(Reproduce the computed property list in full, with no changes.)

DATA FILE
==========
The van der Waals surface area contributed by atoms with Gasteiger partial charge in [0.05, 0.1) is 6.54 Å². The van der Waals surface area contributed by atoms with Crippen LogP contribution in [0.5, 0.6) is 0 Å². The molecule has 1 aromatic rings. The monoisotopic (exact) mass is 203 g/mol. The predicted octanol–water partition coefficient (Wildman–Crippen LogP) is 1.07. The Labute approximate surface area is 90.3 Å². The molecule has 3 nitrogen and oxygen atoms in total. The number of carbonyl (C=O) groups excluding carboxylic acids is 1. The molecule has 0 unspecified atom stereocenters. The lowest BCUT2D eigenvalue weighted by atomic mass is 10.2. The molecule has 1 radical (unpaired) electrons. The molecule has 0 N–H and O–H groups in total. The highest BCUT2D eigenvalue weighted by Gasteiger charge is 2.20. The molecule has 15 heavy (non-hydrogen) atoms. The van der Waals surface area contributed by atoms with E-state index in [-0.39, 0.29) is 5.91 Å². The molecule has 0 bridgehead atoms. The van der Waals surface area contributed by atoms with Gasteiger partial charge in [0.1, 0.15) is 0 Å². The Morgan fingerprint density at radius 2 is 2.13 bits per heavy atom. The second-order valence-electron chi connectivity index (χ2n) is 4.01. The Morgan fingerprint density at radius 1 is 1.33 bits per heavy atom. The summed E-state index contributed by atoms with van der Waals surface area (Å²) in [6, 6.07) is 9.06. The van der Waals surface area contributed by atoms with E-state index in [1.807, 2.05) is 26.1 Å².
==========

The van der Waals surface area contributed by atoms with Gasteiger partial charge in [0.05, 0.1) is 6.54 Å². The van der Waals surface area contributed by atoms with Crippen LogP contribution in [0.5, 0.6) is 0 Å². The molecule has 1 aromatic rings. The monoisotopic (exact) mass is 203 g/mol. The predicted octanol–water partition coefficient (Wildman–Crippen LogP) is 1.07. The Labute approximate surface area is 90.3 Å². The molecule has 3 nitrogen and oxygen atoms in total. The number of carbonyl (C=O) groups excluding carboxylic acids is 1. The molecule has 0 unspecified atom stereocenters. The lowest BCUT2D eigenvalue weighted by atomic mass is 10.2. The molecule has 1 radical (unpaired) electrons. The molecule has 0 N–H and O–H groups in total. The highest BCUT2D eigenvalue weighted by Gasteiger charge is 2.20. The molecule has 15 heavy (non-hydrogen) atoms. The van der Waals surface area contributed by atoms with E-state index in [-0.39, 0.29) is 5.91 Å². The molecule has 0 bridgehead atoms. The van der Waals surface area contributed by atoms with Gasteiger partial charge in [0.1, 0.15) is 0 Å². The Morgan fingerprint density at radius 2 is 2.13 bits per heavy atom. The second-order valence-electron chi connectivity index (χ2n) is 4.01. The Morgan fingerprint density at radius 1 is 1.33 bits per heavy atom. The summed E-state index contributed by atoms with van der Waals surface area (Å²) in [6, 6.07) is 9.06. The van der Waals surface area contributed by atoms with E-state index in [1.807, 2.05) is 26.1 Å².